About the same time the Government of Tanzania had secured its first World Bank credit in the health sector  and in 1999, a sector plan of action was developed with the aim of pooling funds in the health sector. The Health Basket Fund was established as a pooling mechanism aiming to simplify administration and coordination and give more control to Tanzania . These reforms put Tanzania in the driving seat and worked to increase donor confidence in the country .
The Health Basket Fund, as an instrument of Tanzanian ownership of all activities in the health sector, was led by the Ministry of Health and Social Welfare and initially involved six donors: Norwegian Agency for Development Cooperation (Norad), Swiss Development Cooperation (SDC), Danish International Development Agency (Danida), Department for International Development (DFID), Irish Aid, and the World Bank. The Netherlands, Canadian International Development Agency (CIDA), the German Development Bank (KfW), UNFPA and UNICEF joined later . In our study, we are particularly interested in founding members of the Health Basket Fund, as they have insight into the full history of the Health Basket Fund and extensive knowledge of the power dynamics and agenda setting in the Health Basket Fund over time.
Partnerships are often described in binary terms as either ‘instrumental’ or ‘genuine’, or as either ‘strong’ or ‘weak’ [31, 32]. While the rhetoric of partnership tends to emphasise a strong version which involves reciprocity, policy dialogue and meeting commitments, a weak version implies that decision making processes constantly come under the review of donors, undermining the aim of country ownership . Maxwell and Riddell contend that a weak version of partnership is commonly preferred by donors (24). For partnerships to work well, Crawford propose a framework with four factors indicating a genuine partnership: (1) mutual co-operation between multiple constituencies, both internal and external actors, (2) respect for sovereignty and the right of national actors to determine their own policy options, (3) equitable and meaningful relationship, and (4) time and commitment to build and maintain a strong partnership .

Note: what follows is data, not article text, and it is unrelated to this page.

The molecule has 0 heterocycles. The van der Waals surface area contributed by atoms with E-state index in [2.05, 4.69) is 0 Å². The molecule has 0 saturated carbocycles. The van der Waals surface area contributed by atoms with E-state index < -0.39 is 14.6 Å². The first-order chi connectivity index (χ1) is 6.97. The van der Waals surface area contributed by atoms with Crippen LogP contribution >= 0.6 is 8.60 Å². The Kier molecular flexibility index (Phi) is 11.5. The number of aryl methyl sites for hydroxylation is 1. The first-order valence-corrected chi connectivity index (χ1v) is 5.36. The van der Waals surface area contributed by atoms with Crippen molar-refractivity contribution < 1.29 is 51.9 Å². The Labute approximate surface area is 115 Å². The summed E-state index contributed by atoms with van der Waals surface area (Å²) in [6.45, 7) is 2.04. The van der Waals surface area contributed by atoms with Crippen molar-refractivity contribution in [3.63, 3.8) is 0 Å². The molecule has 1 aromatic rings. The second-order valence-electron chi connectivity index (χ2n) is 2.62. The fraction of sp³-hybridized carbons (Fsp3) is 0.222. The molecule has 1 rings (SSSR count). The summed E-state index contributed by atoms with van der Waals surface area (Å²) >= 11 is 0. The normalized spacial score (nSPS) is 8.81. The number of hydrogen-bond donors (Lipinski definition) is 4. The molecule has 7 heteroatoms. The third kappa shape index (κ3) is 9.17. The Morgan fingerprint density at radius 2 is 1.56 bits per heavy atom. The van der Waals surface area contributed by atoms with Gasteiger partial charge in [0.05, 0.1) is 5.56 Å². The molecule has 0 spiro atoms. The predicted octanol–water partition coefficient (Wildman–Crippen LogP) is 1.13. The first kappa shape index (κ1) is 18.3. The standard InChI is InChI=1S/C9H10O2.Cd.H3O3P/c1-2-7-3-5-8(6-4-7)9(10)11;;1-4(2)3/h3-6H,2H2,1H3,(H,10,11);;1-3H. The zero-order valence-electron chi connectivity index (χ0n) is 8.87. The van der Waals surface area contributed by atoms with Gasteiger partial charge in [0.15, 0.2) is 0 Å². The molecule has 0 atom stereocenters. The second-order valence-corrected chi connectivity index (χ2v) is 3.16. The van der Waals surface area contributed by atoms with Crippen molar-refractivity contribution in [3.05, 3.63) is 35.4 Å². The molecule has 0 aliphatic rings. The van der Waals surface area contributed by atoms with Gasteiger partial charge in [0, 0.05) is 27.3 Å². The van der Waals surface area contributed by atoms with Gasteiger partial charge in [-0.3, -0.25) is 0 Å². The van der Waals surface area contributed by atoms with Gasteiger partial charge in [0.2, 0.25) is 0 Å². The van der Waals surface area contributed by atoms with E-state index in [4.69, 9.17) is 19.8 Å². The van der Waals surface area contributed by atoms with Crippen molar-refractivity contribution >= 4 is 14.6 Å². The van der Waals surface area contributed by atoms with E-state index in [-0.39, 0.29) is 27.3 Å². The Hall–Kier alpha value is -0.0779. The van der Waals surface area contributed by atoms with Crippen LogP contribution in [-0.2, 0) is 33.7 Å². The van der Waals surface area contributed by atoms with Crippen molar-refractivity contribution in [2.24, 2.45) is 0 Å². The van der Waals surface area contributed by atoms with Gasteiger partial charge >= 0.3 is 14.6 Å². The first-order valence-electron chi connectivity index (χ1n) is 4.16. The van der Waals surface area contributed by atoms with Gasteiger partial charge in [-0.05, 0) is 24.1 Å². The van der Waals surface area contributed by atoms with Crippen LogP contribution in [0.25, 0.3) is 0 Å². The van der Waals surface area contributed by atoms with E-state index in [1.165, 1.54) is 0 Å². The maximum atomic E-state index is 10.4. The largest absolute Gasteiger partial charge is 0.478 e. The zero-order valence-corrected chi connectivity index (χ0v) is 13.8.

Donor-government partnership in Tanzania has been termed a ‘contested process’, one which obscure a more ‘covert and insidious’ expression of power by development partners . The introduction of P4P to improve maternal and child health in Tanzania is a case in point and illustrates a power struggle between shifting alliances within the Health Basket Fund and tensions between the interests of donors and the interests of the country as an agent of its own development.
The study was carried out in 2012 and 2013 in two locations: Dar es Salaam, Tanzania, and Oslo, Norway.
Data collection and analysis
A qualitative study design was adopted to explore narratives and perceptions surrounding the introduction of P4P in Tanzania. In-depth interviews were conducted, observational activities were carried out and reviews of policy document and other relevant secondary data were conducted. Data was collected by the first author in two phases, October-November 2012 in Oslo and January-June 2013 in Dar es Salaam. Below is an account of the method we used for data collection and how these methods are triangulated in the study.
Participation in the meetings on P4P
The first author participated in a number of meetings on P4P in Dar es Salaam in the period of January 2013 to June 2013 both as a participant and as an observer. Two of the meetings were particularly important. The first was a P4P stakeholders meeting, held in January 2013 which gave an overview of the status of P4P in health care in Tanzania and provided an opportunity to identify influential actors in the field. During this meeting initial contacts with potential informants in Dar es Salaam were made. The meeting also contributed to the identification of potential sources of secondary data for the study. The second meeting occurred when the first author was requested by the P4P joint assessment committee, which consisted of Norad, the World Bank and USAID, to assist as a resource person on literature on P4P in Tanzania and other contexts. This role was important for gaining access to and building rapport with central informants in the study.